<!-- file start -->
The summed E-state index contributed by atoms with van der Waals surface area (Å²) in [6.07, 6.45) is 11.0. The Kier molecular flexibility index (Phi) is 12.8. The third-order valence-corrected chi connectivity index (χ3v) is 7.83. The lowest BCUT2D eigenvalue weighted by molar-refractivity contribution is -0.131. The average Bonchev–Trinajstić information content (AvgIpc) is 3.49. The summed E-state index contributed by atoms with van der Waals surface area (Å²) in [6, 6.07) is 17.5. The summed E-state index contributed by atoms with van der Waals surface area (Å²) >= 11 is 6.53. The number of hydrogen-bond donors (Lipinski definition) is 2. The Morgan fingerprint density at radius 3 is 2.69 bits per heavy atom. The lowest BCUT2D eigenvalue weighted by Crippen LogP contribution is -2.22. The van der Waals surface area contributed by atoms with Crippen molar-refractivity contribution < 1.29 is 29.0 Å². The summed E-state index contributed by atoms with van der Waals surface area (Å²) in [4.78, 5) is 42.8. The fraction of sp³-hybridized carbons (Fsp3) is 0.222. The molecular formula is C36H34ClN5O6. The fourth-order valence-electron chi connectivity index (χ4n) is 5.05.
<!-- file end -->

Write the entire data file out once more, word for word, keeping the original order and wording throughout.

The summed E-state index contributed by atoms with van der Waals surface area (Å²) in [6.07, 6.45) is 11.0. The Kier molecular flexibility index (Phi) is 12.8. The third-order valence-corrected chi connectivity index (χ3v) is 7.83. The lowest BCUT2D eigenvalue weighted by molar-refractivity contribution is -0.131. The average Bonchev–Trinajstić information content (AvgIpc) is 3.49. The summed E-state index contributed by atoms with van der Waals surface area (Å²) in [6, 6.07) is 17.5. The summed E-state index contributed by atoms with van der Waals surface area (Å²) >= 11 is 6.53. The number of hydrogen-bond donors (Lipinski definition) is 2. The Morgan fingerprint density at radius 3 is 2.69 bits per heavy atom. The lowest BCUT2D eigenvalue weighted by Crippen LogP contribution is -2.22. The van der Waals surface area contributed by atoms with Crippen molar-refractivity contribution < 1.29 is 29.0 Å². The summed E-state index contributed by atoms with van der Waals surface area (Å²) in [4.78, 5) is 42.8. The fraction of sp³-hybridized carbons (Fsp3) is 0.222. The molecular formula is C36H34ClN5O6. The fourth-order valence-electron chi connectivity index (χ4n) is 5.05.